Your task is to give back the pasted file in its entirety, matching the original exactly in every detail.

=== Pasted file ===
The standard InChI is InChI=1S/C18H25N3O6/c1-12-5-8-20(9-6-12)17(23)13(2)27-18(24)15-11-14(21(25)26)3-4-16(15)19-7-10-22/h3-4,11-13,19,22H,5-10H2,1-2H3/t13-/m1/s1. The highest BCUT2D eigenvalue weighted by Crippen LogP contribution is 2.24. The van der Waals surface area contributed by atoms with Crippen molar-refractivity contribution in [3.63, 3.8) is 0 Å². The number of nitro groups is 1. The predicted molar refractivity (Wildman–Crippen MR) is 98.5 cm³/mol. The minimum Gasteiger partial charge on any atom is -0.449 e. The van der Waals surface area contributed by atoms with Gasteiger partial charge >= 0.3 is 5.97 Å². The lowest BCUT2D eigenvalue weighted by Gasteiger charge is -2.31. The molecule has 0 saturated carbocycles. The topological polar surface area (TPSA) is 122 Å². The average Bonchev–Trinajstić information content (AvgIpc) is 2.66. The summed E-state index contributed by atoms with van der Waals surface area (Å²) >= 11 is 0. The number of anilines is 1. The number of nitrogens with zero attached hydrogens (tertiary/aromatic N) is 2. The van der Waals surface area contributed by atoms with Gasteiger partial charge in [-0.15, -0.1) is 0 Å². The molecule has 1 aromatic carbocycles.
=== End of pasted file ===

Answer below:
The standard InChI is InChI=1S/C18H25N3O6/c1-12-5-8-20(9-6-12)17(23)13(2)27-18(24)15-11-14(21(25)26)3-4-16(15)19-7-10-22/h3-4,11-13,19,22H,5-10H2,1-2H3/t13-/m1/s1. The highest BCUT2D eigenvalue weighted by Crippen LogP contribution is 2.24. The van der Waals surface area contributed by atoms with Crippen molar-refractivity contribution in [3.63, 3.8) is 0 Å². The number of nitro groups is 1. The predicted molar refractivity (Wildman–Crippen MR) is 98.5 cm³/mol. The minimum Gasteiger partial charge on any atom is -0.449 e. The van der Waals surface area contributed by atoms with Gasteiger partial charge >= 0.3 is 5.97 Å². The lowest BCUT2D eigenvalue weighted by Gasteiger charge is -2.31. The molecule has 0 saturated carbocycles. The topological polar surface area (TPSA) is 122 Å². The average Bonchev–Trinajstić information content (AvgIpc) is 2.66. The summed E-state index contributed by atoms with van der Waals surface area (Å²) >= 11 is 0. The number of anilines is 1. The number of nitrogens with zero attached hydrogens (tertiary/aromatic N) is 2. The van der Waals surface area contributed by atoms with Gasteiger partial charge in [-0.15, -0.1) is 0 Å². The molecule has 1 aromatic carbocycles.